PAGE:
As powerful as the metaphors and concepts of ecology have been, ecology as a science has generally been rather unhelpful in providing general laws about how to delineate and manage whole ecosystems.16 Rather, the importance of ecology has been in the vision of coexistence and codependency among the species in a community. Detailed natural histories of particular species or small groups of interacting species have also been extremely useful in understanding a limited range of interactions that go on in ecosystems.

Ecology has proven particularly unhelpful at providing insights or guidance into the dimensions of human life that most distinguish us from other species. Human beings over time have developed elaborate institutions that govern the production and distribution of biological productivity and wealth. Congruent with the institutions controlling the production and distribution of wealth are those that focus political power. Political economy is concerned with how human cultures intertwine the production and distribution of wealth with the exercise of power, or the right to make decisions that matter. Classical political economy presumed a social order composed of three classes —labor, landowners, and capitalists—and sought explanations about how these classes could and should organize and share economic production.17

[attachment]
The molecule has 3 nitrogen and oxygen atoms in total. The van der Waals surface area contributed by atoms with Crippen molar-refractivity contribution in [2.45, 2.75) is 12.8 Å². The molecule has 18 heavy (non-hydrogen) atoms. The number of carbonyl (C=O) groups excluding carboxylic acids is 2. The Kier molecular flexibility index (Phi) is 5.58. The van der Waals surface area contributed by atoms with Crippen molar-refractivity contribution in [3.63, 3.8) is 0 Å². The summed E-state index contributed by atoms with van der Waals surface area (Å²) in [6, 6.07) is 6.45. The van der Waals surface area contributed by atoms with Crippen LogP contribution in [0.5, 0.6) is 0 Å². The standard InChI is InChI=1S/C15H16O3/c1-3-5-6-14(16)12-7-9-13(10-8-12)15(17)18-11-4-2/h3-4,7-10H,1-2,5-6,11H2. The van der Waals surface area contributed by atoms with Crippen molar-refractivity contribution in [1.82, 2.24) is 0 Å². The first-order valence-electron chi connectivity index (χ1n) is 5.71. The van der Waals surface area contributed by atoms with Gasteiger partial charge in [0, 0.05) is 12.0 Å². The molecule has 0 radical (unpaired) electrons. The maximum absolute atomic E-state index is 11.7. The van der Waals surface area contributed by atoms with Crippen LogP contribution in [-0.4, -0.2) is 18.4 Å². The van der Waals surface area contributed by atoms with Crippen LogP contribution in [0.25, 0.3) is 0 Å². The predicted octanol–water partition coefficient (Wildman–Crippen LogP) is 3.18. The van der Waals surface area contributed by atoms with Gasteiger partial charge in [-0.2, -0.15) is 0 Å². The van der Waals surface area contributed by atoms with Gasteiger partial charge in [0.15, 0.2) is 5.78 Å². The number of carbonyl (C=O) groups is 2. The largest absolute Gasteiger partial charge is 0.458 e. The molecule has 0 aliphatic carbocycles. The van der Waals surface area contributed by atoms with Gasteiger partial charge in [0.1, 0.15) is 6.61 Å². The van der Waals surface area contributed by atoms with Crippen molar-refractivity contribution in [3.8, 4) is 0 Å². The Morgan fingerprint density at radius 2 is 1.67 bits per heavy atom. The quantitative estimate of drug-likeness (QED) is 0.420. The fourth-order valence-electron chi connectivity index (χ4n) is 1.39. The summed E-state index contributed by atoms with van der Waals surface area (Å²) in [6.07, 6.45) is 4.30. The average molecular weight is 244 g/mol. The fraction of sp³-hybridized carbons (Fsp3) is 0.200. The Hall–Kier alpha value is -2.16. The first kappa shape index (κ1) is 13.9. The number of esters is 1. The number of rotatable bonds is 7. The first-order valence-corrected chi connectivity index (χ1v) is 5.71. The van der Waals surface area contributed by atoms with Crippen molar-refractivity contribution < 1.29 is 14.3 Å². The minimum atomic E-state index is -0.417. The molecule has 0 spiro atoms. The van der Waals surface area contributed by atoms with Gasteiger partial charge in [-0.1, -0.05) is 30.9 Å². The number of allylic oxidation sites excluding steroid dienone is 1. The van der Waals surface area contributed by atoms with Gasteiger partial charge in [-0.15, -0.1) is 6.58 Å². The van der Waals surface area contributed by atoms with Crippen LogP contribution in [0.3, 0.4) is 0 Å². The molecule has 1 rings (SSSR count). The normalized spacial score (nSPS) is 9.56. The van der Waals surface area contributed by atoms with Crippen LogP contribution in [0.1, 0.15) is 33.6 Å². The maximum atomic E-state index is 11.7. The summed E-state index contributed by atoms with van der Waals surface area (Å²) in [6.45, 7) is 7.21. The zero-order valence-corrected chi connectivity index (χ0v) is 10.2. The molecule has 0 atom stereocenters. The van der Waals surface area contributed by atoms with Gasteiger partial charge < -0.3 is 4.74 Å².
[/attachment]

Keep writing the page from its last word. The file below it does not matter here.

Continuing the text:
In the twentieth century, academic institutions tended to separate political economy into two different areas of study, political science and economic science. In the former, the central concerns are the emergence and spread of philosophies and ideologies about the meaning and autonomy of an individual within the larger state or collective society. In addition, political science is concerned with the organizational structure and operation of governments, states, and political parties.

Economics, in contrast, seeks to understand how resources can be used efficiently. Typically, economists are concerned that resources such as land, water, minerals, energy, and people are deployed to produce maximum wealth or utility. Economists believe they have solved resource allocation problems when they have identified a scheme such that no other scheme exists that can enhance one person's utility without decreasing another person's. Modern economics often divides its attention between the problems individuals have in resource deployment (microeconomics) and the problems of the collective or the state (macroeconomics).